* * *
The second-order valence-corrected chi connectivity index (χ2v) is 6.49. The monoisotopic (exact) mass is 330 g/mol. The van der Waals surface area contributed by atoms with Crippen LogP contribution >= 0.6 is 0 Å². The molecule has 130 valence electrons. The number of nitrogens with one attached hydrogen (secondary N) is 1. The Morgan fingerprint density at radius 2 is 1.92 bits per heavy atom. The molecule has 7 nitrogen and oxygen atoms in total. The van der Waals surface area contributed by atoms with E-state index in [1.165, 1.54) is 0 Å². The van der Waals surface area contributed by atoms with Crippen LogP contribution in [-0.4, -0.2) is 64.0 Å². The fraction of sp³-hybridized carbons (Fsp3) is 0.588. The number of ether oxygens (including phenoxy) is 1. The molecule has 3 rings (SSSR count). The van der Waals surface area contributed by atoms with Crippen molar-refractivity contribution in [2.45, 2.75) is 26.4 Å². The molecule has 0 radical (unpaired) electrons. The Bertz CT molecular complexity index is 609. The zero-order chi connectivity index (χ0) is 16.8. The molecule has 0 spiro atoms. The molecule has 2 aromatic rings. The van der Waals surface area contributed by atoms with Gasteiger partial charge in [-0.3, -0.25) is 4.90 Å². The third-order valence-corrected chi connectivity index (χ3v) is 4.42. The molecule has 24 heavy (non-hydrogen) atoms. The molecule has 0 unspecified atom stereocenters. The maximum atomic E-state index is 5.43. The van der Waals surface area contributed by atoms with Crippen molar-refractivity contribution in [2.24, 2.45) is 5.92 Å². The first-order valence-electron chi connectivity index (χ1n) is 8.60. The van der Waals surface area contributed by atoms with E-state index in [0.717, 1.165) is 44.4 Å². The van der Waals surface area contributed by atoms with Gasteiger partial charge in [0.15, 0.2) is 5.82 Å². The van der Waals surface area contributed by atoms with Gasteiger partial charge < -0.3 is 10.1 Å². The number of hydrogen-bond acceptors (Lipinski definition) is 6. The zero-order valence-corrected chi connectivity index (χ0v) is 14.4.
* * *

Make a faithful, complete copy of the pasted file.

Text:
The second-order valence-corrected chi connectivity index (χ2v) is 6.49. The monoisotopic (exact) mass is 330 g/mol. The van der Waals surface area contributed by atoms with Crippen LogP contribution >= 0.6 is 0 Å². The molecule has 130 valence electrons. The number of nitrogens with one attached hydrogen (secondary N) is 1. The Morgan fingerprint density at radius 2 is 1.92 bits per heavy atom. The molecule has 7 nitrogen and oxygen atoms in total. The van der Waals surface area contributed by atoms with E-state index in [1.165, 1.54) is 0 Å². The van der Waals surface area contributed by atoms with Crippen LogP contribution in [-0.4, -0.2) is 64.0 Å². The fraction of sp³-hybridized carbons (Fsp3) is 0.588. The number of ether oxygens (including phenoxy) is 1. The molecule has 3 rings (SSSR count). The van der Waals surface area contributed by atoms with Crippen molar-refractivity contribution in [2.45, 2.75) is 26.4 Å². The molecule has 0 radical (unpaired) electrons. The Bertz CT molecular complexity index is 609. The zero-order chi connectivity index (χ0) is 16.8. The molecule has 0 spiro atoms. The molecule has 2 aromatic rings. The van der Waals surface area contributed by atoms with Gasteiger partial charge in [-0.3, -0.25) is 4.90 Å². The third-order valence-corrected chi connectivity index (χ3v) is 4.42. The molecule has 24 heavy (non-hydrogen) atoms. The molecule has 0 unspecified atom stereocenters. The maximum atomic E-state index is 5.43. The van der Waals surface area contributed by atoms with Crippen molar-refractivity contribution in [2.24, 2.45) is 5.92 Å². The first-order valence-electron chi connectivity index (χ1n) is 8.60. The van der Waals surface area contributed by atoms with E-state index in [0.717, 1.165) is 44.4 Å². The van der Waals surface area contributed by atoms with Gasteiger partial charge in [0.15, 0.2) is 5.82 Å². The van der Waals surface area contributed by atoms with Gasteiger partial charge < -0.3 is 10.1 Å². The number of hydrogen-bond acceptors (Lipinski definition) is 6. The zero-order valence-corrected chi connectivity index (χ0v) is 14.4.